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bulls, anecdotes, humor, cow breeding, preachers, George Swope, Pennsylvania Dutch dialect
A handwritten manuscript entitled, "The Bull", compiled by Victor C. Dieffenbach, dating from circa 1952. Within, Dieffenbach provides two humorous tales involving preachers and cow breeding.
Packet 577 a-100-51 to 577 a-100-56
“Wos hut der John gsawdt?“
(What did John say?)
In the olden times the preacher would live on a small farm, provided by his congregation and it was located close to the church, at the end of the village. A certain preacher had several cows, and he had no bull; but he had a hired boy of about fourteen years of age. A near-by farmer had a big bull, and he charged half a dollar for breeding a cow. But the preacher, being close-fisted with his cash, failed to send the required fee along with the boy, when he took a cow over to have her bred.
One Sunday morning the last cow to be bred was ready. The boy told the preacher: “Porra de coo iss shteerich!” (Parson, the cow is in heat!)
The preacher said he should take her to the neighbor, and have her bred; then he could put her with the other cows in the field, and could come to the church. “Do consht ols nuch dale fun meinera breddich haira”. (You can still hear part of my sermon.)
So the boy took the cow over; the farmer was a shrewd man, and knowing how he never had been paid any service-fee, so he asked the boy if the preacher had sent any money along; the boy shook his head. “Well, mer doona ‘s nuch desamohl, owver no muss er ols geldt mitt shicka, udder er muss eppes shunsht do.” (Well, we'll do it once more, but the next time he must send some money along, or do something else.) So they let the bull with the cow, and he did a rushing job of it. The boy put the cow in the field, and ran over to the church. He found a vacant seat up in the gallery. Just as soon as he sat down, the preacher, who was explaining about John in the Bible, said: “Un wos hut der John gsawdt?” The boy, not knowing what he meant by the question, and being uncertain as to what he should do, remained quiet; but he thought that the preacher was referring to the farmer, who had the bull.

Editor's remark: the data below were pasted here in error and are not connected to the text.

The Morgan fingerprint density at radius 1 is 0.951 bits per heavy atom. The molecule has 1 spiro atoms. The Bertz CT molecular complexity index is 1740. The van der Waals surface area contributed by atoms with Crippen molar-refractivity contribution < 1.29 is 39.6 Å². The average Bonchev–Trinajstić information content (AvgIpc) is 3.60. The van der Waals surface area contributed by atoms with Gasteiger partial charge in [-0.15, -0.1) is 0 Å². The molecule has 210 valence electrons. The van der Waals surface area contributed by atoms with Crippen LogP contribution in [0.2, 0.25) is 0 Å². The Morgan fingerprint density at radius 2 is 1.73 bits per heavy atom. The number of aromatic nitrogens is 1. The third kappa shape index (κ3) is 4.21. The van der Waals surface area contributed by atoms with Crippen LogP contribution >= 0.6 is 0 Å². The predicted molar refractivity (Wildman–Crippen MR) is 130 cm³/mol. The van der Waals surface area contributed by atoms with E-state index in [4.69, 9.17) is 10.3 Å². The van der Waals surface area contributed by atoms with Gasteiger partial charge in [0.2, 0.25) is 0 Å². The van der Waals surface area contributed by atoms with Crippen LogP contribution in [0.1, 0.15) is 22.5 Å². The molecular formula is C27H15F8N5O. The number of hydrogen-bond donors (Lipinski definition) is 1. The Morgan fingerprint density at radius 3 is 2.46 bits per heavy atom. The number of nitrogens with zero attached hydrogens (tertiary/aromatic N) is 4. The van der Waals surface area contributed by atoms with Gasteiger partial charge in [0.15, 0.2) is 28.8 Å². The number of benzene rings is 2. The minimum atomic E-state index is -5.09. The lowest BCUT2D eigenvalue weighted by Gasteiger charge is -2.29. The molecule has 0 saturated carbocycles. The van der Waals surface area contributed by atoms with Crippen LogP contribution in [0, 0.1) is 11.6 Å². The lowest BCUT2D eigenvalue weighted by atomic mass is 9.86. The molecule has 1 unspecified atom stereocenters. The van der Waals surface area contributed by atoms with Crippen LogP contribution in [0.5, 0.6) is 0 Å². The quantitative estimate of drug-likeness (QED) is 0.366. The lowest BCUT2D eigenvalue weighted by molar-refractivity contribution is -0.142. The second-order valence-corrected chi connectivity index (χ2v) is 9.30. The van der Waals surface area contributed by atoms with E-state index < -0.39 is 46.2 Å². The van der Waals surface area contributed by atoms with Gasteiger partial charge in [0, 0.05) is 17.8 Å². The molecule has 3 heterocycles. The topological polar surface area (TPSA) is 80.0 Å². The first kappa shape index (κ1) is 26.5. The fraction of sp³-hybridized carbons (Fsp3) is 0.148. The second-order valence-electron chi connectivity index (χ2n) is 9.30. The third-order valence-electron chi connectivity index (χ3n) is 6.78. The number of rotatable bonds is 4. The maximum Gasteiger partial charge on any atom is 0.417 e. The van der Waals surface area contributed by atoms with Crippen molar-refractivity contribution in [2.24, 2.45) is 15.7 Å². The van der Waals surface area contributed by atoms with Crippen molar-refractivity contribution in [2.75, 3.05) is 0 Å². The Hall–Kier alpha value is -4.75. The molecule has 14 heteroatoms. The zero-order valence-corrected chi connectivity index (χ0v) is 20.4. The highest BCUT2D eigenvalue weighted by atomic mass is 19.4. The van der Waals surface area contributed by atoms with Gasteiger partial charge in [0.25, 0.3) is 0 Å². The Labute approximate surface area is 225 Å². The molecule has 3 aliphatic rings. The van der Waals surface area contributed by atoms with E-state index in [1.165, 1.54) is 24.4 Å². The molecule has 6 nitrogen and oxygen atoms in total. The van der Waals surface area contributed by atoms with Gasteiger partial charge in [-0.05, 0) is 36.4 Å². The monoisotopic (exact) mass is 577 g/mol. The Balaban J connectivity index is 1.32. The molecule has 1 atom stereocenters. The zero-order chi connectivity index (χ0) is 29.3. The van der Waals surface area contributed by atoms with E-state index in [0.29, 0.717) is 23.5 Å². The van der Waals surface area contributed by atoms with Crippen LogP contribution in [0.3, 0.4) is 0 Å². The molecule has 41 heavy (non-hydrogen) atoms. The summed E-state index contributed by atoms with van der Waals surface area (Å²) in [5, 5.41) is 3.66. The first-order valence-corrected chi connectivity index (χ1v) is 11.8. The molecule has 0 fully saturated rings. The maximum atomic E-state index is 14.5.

The preacher, like preachers will, hemmed and hawed a bit, and clearing his throat, he repeated in a loud voice, and looking directly at the uneasy boy: “Un wos hut der John gsawdt?” (and what did John say?)
The boy summoned up all his courage. He got up on his feet, looked down at the preacher and he said: “Der John hut gsawdt os won do des naigscht mohl ken holva-dawler mitt shicka daitscht, no kennsht do dei ferdommty oldty coo schwert fuchsa”. (John said that if you didn’t send a half a dollar along the next time you could fuck your damned old cow yourself.)
“Un dort rennt er in nei“. (And there he rammed it in.)
This tale was told to me by George Swope, an old farmer, living near the hamlet called Hamlin, just across the county-line. George’s farm, however was on this side of the line. He was a tall, rugged old man, straight, and he had a keen eye. He was freckled and had reddish side-burns - just little crinkly tufts in front of his ears down to the jaw, but not extending along the jaw-bone. And he had a twangy, nasal tone - “er hut so holver darrich de naws gschwettst”. (He kind of talked through his nose.)
I spent several pleasant hours there on a bleak Winter’s day, some forty years ago, while scouring that section for orders for trees, etc.